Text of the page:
Reform, Recovery, and Growth: Latin America and the Middle East

Topics: International trade, Free trade, Economics Pages: 57 (17372 words) Published: March 23, 2013
This PDF is a selection from an out-of-print volume from the National Bureau of Economic Research

Volume Title: Reform, Recovery, and Growth: Latin America and the Middle East Volume Author/Editor: Rudiger Dornbusch and Sebastian Edwards, eds. Volume Publisher: University of Chicago Press Volume ISBN: 0-226-15745-4 Volume URL: Conference Date: December 17-18, 1992 Publication Date: January 1995

Chapter Title: Trade Policy, Exchange Rates, and Growth Chapter Author: Sebastian Edwards Chapter URL: Chapter pages in book: (p. 13 - 52)


Trade Policy, Exchange Rates, and Growth
Sebastian Edwards

1.1 Introduction
After decades of protectionist policies, most of Latin America began to open up to the rest of the world in the late 1980s. This process, pioneered by Chile, is perhaps the most impressive achievement of the structural adjustment programs of the last decade. It has effectively put an end to more than four decades of generalized import substitution policies aimed at encouraging an industrial sector, that turned out to be largely inefficient.’ The process leading to these trade reforms has not been easy. As recently as in the mid-1980s the protectionist view was still dominant in many parts of Latin America. In fact, the debt crisis of 1982 provided a new impetus to the protectionist paradigm. Initially, many analysts interpreted the crisis as a failure of “the world economic order” and argued that the only way for Latin America to avoid the recurrence of this type of shocks was to further isolate itself from the rest of the world, through selective protectionism and government intervention. This sentiment was compounded by the fact that a number of observers considered the experiences of the Southern Cone countries-Argentina, Chile, and Uruguay-with liberalization reforms during the 1970s as Sebastian Edwards is chief economist for Latin America and the Caribbean at the World Bank. He is also the Henry Ford I1 Professor of International Business Economics at the Anderson Graduate School of Management, University of California, Los Angeles, and a research associate of the National Bureau of Economic Research. The author is grateful to discussants at the conference for helpful comments and to participants at a seminar at the Instituto Tecnologico Autonorno de Mexico (ITAM), Mexico City, for helpful discussions. He thanks Fernando Losada for excellent research assistance. 1. Even though the experiences of the individual Latin American countries varied during 195080, in the majority of them some variant of inward-looking development was the dominant policy. Since the early 1960s a number of trade liberalization attempts have taken place in the region. Almost every one of them has ended in frustration. In fact, until the late 1970s-1980s very little progress was made in this area.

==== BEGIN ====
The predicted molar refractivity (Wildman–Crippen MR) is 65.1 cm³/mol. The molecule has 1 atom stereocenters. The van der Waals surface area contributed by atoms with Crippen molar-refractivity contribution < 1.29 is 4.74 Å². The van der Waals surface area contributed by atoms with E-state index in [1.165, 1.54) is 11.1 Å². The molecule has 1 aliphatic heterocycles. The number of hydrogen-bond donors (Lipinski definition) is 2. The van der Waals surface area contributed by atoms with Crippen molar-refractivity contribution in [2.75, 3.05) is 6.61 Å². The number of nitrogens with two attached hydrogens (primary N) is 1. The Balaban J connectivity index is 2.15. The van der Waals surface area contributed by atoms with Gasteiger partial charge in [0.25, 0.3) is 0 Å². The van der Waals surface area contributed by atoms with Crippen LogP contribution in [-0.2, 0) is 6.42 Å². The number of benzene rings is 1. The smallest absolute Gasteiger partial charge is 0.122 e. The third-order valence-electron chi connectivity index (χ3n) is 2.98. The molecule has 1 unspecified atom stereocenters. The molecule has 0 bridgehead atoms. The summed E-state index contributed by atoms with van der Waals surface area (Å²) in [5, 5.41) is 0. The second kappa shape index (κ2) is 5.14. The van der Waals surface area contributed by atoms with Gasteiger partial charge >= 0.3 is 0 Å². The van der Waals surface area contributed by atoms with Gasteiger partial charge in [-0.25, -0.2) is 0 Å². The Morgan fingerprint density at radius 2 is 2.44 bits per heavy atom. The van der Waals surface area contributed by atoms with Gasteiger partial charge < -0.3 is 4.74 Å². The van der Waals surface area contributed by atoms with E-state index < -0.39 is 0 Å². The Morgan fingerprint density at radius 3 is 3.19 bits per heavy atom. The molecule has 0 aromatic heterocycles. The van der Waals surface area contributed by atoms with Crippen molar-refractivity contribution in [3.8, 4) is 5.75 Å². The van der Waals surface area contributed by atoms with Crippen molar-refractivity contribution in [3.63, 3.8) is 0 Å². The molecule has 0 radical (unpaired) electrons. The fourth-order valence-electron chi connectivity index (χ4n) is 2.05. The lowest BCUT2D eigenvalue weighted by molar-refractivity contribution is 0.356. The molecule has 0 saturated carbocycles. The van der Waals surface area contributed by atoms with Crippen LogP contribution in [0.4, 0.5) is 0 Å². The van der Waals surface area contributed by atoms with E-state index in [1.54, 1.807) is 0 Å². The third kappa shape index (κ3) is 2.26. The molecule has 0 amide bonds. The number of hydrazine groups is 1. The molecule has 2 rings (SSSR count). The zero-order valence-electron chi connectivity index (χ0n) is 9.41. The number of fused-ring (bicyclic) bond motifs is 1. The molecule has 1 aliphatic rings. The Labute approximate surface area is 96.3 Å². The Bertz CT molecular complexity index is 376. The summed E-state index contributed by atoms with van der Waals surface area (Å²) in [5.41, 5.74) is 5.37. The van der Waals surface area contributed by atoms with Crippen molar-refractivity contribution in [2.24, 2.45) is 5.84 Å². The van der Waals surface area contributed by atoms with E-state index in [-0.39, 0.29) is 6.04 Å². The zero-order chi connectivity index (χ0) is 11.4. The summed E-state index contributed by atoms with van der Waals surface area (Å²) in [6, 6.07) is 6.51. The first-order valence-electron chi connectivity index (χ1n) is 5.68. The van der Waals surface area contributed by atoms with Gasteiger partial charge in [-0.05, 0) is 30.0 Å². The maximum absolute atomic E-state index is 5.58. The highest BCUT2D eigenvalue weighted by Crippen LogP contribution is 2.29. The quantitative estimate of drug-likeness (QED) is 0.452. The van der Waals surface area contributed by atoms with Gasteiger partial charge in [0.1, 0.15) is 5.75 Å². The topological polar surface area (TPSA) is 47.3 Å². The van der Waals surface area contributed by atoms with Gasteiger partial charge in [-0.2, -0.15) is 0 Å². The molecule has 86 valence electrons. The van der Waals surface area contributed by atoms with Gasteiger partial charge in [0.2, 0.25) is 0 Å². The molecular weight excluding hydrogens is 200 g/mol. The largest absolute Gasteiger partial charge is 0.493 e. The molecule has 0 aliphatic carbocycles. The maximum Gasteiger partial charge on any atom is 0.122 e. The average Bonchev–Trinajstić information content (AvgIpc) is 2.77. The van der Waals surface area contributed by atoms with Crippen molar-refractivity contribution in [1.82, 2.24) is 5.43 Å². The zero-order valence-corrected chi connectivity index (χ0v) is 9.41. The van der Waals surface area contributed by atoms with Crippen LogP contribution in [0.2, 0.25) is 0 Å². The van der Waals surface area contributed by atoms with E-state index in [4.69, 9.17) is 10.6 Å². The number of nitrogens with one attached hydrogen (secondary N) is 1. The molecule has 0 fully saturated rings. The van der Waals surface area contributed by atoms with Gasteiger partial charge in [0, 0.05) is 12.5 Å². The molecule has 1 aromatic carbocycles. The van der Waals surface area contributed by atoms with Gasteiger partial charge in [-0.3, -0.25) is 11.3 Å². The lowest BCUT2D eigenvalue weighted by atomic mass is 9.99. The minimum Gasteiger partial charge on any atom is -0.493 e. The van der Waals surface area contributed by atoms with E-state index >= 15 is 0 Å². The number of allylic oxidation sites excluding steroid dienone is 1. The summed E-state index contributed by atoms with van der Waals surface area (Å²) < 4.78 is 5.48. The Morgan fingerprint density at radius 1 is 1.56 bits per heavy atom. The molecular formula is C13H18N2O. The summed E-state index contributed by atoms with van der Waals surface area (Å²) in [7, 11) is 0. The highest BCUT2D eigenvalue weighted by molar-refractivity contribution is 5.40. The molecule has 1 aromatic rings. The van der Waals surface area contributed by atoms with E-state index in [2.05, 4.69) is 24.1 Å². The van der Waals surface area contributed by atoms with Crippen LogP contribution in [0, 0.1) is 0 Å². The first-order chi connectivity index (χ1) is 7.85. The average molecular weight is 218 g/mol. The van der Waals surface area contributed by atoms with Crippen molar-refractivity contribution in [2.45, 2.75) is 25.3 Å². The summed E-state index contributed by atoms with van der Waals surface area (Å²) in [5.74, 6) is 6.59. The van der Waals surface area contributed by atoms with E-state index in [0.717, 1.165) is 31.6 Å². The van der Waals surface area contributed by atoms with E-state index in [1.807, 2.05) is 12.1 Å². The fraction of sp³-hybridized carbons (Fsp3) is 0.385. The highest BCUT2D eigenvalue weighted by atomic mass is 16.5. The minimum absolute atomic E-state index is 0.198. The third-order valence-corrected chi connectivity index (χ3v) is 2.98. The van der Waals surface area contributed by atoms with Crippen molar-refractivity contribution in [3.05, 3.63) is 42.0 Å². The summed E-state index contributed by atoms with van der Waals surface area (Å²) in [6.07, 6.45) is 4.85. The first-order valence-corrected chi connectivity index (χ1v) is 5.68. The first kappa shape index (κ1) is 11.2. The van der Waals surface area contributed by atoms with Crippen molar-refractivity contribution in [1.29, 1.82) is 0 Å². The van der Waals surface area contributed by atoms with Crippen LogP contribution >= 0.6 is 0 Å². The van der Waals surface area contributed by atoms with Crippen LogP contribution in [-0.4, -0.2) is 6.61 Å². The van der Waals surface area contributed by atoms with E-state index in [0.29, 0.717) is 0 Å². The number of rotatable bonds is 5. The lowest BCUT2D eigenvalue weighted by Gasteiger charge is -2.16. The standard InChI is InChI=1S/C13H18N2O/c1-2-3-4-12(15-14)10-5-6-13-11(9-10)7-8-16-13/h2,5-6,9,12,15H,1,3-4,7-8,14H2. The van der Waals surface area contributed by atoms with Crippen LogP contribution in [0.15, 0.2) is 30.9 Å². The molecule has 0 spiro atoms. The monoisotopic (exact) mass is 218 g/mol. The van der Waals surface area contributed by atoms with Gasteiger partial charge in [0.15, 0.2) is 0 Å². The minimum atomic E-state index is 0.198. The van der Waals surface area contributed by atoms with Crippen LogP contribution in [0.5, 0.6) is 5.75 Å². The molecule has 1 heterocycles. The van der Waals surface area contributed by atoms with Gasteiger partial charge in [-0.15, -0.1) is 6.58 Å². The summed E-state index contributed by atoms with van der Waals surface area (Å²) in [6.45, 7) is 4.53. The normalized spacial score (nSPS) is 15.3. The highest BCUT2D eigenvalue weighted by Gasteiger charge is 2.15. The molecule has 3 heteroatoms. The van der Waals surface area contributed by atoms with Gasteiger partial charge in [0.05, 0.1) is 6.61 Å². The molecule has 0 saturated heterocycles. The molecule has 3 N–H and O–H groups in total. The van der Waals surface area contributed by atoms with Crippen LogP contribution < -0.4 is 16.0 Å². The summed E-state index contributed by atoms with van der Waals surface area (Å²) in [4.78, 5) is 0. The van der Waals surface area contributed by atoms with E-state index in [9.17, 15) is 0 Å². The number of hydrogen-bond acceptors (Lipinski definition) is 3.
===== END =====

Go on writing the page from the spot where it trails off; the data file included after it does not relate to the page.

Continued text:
Sebastian Edwards

a failure. This view has been clearly synthesized by Lance Taylor (1991, 119), who has argued that the “trade liberalization strategy is intellectually moribund” and that there are “no great benefits (plus some costs) in following open trade and capital market strategies” (141). From here he goes on to say that “development strategies oriented internally may be a wise choice towards the century’s end” (141). Immediately following the eruption of the debt crisis, it seemed that increased protectionism was indeed the path that Latin American countries had chosen as a possible way out of their problems. Even Chile, the strongest supporter of free trade, tripled its import tariffs.* As a result of this, in the mid1980s Latin America had one of the most distorted external sectors in the world, with extremely high import tariffs and, in some cases, quantitative restrictions that covered every single import item (see table 1.1). However, by 1987-88 it became increasingly apparent that a permanent solution to the region’s economic...
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